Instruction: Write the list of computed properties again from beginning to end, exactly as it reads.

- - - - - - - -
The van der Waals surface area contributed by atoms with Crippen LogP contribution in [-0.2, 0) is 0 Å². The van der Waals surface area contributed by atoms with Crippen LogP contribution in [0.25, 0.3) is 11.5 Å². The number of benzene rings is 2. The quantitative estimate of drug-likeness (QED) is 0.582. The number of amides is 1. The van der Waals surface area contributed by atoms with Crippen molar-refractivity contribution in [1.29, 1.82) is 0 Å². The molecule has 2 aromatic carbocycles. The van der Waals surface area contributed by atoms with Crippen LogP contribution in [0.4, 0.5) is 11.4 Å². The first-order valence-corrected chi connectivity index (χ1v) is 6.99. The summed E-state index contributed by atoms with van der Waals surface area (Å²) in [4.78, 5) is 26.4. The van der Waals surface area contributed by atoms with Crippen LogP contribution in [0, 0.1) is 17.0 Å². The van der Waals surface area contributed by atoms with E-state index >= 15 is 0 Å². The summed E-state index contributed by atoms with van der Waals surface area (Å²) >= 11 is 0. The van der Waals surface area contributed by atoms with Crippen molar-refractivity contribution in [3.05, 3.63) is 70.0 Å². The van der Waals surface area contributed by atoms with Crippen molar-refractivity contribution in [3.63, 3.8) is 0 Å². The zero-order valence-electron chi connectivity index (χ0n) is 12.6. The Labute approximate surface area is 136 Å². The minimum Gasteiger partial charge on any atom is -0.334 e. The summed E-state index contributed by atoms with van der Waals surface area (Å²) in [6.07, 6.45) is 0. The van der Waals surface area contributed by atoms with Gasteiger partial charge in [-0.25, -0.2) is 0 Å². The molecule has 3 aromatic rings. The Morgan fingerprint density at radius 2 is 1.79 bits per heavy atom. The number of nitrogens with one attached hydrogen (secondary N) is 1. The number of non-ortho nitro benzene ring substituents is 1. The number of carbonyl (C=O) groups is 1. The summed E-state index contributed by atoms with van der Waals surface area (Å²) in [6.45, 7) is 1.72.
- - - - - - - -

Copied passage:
The van der Waals surface area contributed by atoms with Crippen LogP contribution in [-0.2, 0) is 0 Å². The van der Waals surface area contributed by atoms with Crippen LogP contribution in [0.25, 0.3) is 11.5 Å². The number of benzene rings is 2. The quantitative estimate of drug-likeness (QED) is 0.582. The number of amides is 1. The van der Waals surface area contributed by atoms with Crippen molar-refractivity contribution in [1.29, 1.82) is 0 Å². The molecule has 2 aromatic carbocycles. The van der Waals surface area contributed by atoms with Crippen LogP contribution in [0.4, 0.5) is 11.4 Å². The first-order valence-corrected chi connectivity index (χ1v) is 6.99. The summed E-state index contributed by atoms with van der Waals surface area (Å²) in [4.78, 5) is 26.4. The van der Waals surface area contributed by atoms with Crippen LogP contribution in [0, 0.1) is 17.0 Å². The van der Waals surface area contributed by atoms with E-state index >= 15 is 0 Å². The summed E-state index contributed by atoms with van der Waals surface area (Å²) >= 11 is 0. The van der Waals surface area contributed by atoms with Crippen molar-refractivity contribution in [3.05, 3.63) is 70.0 Å². The van der Waals surface area contributed by atoms with Crippen molar-refractivity contribution in [3.63, 3.8) is 0 Å². The zero-order valence-electron chi connectivity index (χ0n) is 12.6. The Labute approximate surface area is 136 Å². The minimum Gasteiger partial charge on any atom is -0.334 e. The summed E-state index contributed by atoms with van der Waals surface area (Å²) in [6.07, 6.45) is 0. The van der Waals surface area contributed by atoms with Gasteiger partial charge in [-0.25, -0.2) is 0 Å². The molecule has 3 aromatic rings. The Morgan fingerprint density at radius 2 is 1.79 bits per heavy atom. The number of nitrogens with one attached hydrogen (secondary N) is 1. The number of non-ortho nitro benzene ring substituents is 1. The number of carbonyl (C=O) groups is 1. The summed E-state index contributed by atoms with van der Waals surface area (Å²) in [6.45, 7) is 1.72.